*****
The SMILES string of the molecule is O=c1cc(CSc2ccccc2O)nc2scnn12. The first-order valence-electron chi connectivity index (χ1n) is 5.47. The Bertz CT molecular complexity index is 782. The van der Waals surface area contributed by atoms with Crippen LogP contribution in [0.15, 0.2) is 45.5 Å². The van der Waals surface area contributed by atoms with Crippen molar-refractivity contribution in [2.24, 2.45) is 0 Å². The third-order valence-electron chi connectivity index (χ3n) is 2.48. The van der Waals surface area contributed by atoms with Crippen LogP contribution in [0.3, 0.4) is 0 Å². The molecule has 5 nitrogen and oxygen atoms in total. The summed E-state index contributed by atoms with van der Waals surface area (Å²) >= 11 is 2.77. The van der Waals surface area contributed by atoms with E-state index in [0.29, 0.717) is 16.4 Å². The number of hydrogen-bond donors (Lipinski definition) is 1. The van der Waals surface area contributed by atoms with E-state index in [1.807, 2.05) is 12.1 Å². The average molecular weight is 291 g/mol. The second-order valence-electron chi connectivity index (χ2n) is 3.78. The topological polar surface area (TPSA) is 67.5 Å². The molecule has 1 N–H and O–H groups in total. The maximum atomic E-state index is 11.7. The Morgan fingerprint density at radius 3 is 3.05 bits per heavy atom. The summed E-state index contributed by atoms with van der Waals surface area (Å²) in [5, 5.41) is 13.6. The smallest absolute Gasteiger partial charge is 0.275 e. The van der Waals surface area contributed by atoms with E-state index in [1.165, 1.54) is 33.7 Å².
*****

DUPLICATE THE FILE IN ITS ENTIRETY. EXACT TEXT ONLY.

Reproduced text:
The SMILES string of the molecule is O=c1cc(CSc2ccccc2O)nc2scnn12. The first-order valence-electron chi connectivity index (χ1n) is 5.47. The Bertz CT molecular complexity index is 782. The van der Waals surface area contributed by atoms with Crippen LogP contribution in [0.15, 0.2) is 45.5 Å². The van der Waals surface area contributed by atoms with Crippen molar-refractivity contribution in [2.24, 2.45) is 0 Å². The third-order valence-electron chi connectivity index (χ3n) is 2.48. The van der Waals surface area contributed by atoms with Crippen LogP contribution in [0.3, 0.4) is 0 Å². The molecule has 5 nitrogen and oxygen atoms in total. The summed E-state index contributed by atoms with van der Waals surface area (Å²) >= 11 is 2.77. The van der Waals surface area contributed by atoms with E-state index in [0.29, 0.717) is 16.4 Å². The number of hydrogen-bond donors (Lipinski definition) is 1. The van der Waals surface area contributed by atoms with E-state index in [1.807, 2.05) is 12.1 Å². The average molecular weight is 291 g/mol. The second-order valence-electron chi connectivity index (χ2n) is 3.78. The topological polar surface area (TPSA) is 67.5 Å². The molecule has 1 N–H and O–H groups in total. The maximum atomic E-state index is 11.7. The Morgan fingerprint density at radius 3 is 3.05 bits per heavy atom. The summed E-state index contributed by atoms with van der Waals surface area (Å²) in [5, 5.41) is 13.6. The smallest absolute Gasteiger partial charge is 0.275 e. The van der Waals surface area contributed by atoms with E-state index in [1.165, 1.54) is 33.7 Å².